Helping Israeli Women Step Out of Poverty rss
Minal, a Bedouin woman in Israel, makes and sells jewelry to the women in her Lakiya community. She uses a display cabinet in her home as a showcase, but she dreams of selling her creations beyond the boundaries of her town.
With the help of the Let’s Get to Work program supported by UJA-Federation of New York, Minal, who asked that we use only her first name, is learning the ins and outs of how to run a business and hopes one day to expand her customer base.
Let’s Get to Work helps both Jewish and Bedouin women in Israel learn skills to overcome economic and social barriers, thrive in the workplace, and step out of poverty.
For Minal, who is the mother of five children ranging in age from 4 to 14, the three-month program with 18 other women was a crucial link to understanding how to manage finances and legal issues, especially around taxes. The workshops, taught by staff at Yedid, a nonprofit Israeli organization, support community empowerment in underserved neighborhoods.
“I was able to learn everything essential for running my business,” she says. “I learned things that I would never have known about without doing the program. It has given me confidence to pursue my dream.”
By understanding how to manage her finances, Minal has found new freedom. “Being able to be in control of finances [means] I don’t have to go to my husband and ask for money for every single thing,” she explains. “It has given me some independence.”
The money Minal has earned from her new skills has already brought other benefits. “I bought a laptop computer for my daughter, and I have bought myself a secondhand car,” she says.
And the program is helping women participate more fully in their communities.
“It enables someone who has never been employed to contribute to her family’s income, her own self-esteem, and the bootstrapping of her entire family,” notes Ralph Marash, chair of UJA-Federation’s Poverty Task Force. “This Yedid program creates an immediate impact on families that directly passes through to future generations.”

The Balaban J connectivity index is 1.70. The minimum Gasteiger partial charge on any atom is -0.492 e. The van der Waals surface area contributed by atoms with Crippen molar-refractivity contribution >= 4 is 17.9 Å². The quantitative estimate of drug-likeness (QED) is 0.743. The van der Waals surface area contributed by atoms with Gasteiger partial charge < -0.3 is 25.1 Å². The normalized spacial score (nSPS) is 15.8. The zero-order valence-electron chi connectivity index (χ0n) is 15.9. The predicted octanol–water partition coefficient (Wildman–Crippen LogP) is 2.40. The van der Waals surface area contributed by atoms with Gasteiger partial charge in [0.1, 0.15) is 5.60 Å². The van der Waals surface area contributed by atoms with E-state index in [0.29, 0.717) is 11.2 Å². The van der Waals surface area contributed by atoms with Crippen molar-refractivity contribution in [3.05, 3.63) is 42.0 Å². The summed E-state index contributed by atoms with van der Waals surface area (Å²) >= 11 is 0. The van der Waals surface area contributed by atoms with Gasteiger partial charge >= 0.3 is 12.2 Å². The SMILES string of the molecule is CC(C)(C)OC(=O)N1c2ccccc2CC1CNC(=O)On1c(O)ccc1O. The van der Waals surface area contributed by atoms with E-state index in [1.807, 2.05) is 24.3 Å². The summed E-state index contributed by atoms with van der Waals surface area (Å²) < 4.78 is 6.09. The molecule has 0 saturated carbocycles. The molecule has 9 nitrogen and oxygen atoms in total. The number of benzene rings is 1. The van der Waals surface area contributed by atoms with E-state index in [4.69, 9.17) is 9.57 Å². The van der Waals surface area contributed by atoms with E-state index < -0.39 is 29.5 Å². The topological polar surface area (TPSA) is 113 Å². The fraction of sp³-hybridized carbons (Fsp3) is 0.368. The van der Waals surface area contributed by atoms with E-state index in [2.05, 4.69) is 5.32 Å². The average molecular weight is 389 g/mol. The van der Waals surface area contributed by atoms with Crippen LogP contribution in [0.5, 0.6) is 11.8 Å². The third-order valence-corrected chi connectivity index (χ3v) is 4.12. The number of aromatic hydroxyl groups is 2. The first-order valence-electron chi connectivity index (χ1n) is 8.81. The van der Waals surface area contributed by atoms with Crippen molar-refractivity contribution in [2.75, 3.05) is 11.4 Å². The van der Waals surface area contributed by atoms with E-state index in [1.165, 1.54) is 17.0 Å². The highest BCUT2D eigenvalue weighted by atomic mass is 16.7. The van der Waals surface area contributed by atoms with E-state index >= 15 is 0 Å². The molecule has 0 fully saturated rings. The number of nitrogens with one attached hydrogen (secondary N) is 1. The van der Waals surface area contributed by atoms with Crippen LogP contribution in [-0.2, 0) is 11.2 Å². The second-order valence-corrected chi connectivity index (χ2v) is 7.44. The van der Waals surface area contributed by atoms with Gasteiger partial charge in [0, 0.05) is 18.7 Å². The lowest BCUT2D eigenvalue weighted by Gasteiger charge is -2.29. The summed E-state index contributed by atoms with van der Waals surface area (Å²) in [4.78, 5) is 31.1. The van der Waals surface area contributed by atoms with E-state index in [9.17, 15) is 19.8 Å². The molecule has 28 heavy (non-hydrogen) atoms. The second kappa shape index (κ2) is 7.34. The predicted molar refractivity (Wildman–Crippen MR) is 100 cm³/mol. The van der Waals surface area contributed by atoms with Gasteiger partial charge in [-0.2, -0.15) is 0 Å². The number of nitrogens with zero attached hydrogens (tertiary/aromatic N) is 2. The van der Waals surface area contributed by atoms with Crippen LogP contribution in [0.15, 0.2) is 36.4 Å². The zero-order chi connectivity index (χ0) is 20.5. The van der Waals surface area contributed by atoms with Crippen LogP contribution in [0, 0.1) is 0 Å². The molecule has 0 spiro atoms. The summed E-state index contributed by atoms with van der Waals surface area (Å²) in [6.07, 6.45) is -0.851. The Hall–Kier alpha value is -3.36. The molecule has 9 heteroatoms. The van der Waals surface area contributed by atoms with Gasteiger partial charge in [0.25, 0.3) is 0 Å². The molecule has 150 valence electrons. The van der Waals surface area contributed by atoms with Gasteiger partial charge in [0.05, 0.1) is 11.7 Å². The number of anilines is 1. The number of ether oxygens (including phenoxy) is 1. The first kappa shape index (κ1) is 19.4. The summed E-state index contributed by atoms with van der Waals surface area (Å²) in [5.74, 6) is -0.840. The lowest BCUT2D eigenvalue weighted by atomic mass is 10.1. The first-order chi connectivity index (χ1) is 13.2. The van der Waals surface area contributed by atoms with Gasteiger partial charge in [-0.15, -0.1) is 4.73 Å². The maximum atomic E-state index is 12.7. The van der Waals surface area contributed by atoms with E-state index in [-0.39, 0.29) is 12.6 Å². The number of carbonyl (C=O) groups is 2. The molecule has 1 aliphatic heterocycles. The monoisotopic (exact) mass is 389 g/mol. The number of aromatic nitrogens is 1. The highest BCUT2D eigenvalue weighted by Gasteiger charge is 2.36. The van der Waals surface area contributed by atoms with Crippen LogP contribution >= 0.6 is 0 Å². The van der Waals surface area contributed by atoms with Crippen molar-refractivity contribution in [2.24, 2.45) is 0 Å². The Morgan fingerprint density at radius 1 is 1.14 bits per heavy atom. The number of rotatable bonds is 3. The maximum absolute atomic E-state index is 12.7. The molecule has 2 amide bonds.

Women Supporting One Another
Let’s Get to Work also provides another invaluable advantage: the support and caring of other women.
“It has been a wonderful experience to have the support of other women, especially women from my family,” says Minal. “It has shown me how much they care for me and my success.”
That support is also vital for Re’ut, a Jewish woman who participated in Let’s Get to Work in Ashkelon.
“What helped me gain self-confidence was being with a group of women who were all in the same situation, and hearing stories from the other women who were overcoming obstacles to going back to work,” says Re’ut. “All the women were united in the same goal and supported and encouraged each other.”
With the help of the program, Re’ut, who is the mother of a 14-month-old daughter, found work as a clerk.
“The program gave me direction not to despair, and that I would find work.” Re’ut adds, “And I didn’t despair, thanks to them.”
Her earnings have allowed Re’ut to help with household expenses, and she has a goal now of becoming a bookkeeper.
“I saw I was not alone,” she notes. “As soon as you’re with other women that are going through the same thing as you, you see it’s easier to go through it all together.”